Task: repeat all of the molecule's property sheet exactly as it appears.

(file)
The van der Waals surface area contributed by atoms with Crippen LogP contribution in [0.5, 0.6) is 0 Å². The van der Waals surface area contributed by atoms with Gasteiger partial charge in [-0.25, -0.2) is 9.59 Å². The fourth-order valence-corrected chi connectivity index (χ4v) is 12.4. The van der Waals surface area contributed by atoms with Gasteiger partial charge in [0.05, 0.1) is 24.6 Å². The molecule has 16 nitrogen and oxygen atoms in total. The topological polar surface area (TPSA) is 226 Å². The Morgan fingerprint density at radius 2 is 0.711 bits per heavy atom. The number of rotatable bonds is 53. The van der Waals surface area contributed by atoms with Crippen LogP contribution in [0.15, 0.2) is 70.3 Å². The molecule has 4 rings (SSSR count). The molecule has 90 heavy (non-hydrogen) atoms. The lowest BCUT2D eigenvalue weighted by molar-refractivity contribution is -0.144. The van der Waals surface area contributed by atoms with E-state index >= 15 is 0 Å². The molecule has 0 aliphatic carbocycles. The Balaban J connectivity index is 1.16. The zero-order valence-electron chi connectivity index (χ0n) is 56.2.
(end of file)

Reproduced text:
The van der Waals surface area contributed by atoms with Crippen LogP contribution in [0.5, 0.6) is 0 Å². The van der Waals surface area contributed by atoms with Gasteiger partial charge in [-0.25, -0.2) is 9.59 Å². The fourth-order valence-corrected chi connectivity index (χ4v) is 12.4. The van der Waals surface area contributed by atoms with Gasteiger partial charge in [0.05, 0.1) is 24.6 Å². The molecule has 16 nitrogen and oxygen atoms in total. The topological polar surface area (TPSA) is 226 Å². The Morgan fingerprint density at radius 2 is 0.711 bits per heavy atom. The number of rotatable bonds is 53. The van der Waals surface area contributed by atoms with Crippen LogP contribution in [0.15, 0.2) is 70.3 Å². The molecule has 4 rings (SSSR count). The molecule has 90 heavy (non-hydrogen) atoms. The lowest BCUT2D eigenvalue weighted by molar-refractivity contribution is -0.144. The van der Waals surface area contributed by atoms with E-state index >= 15 is 0 Å². The molecule has 0 aliphatic carbocycles. The Balaban J connectivity index is 1.16. The zero-order valence-electron chi connectivity index (χ0n) is 56.2.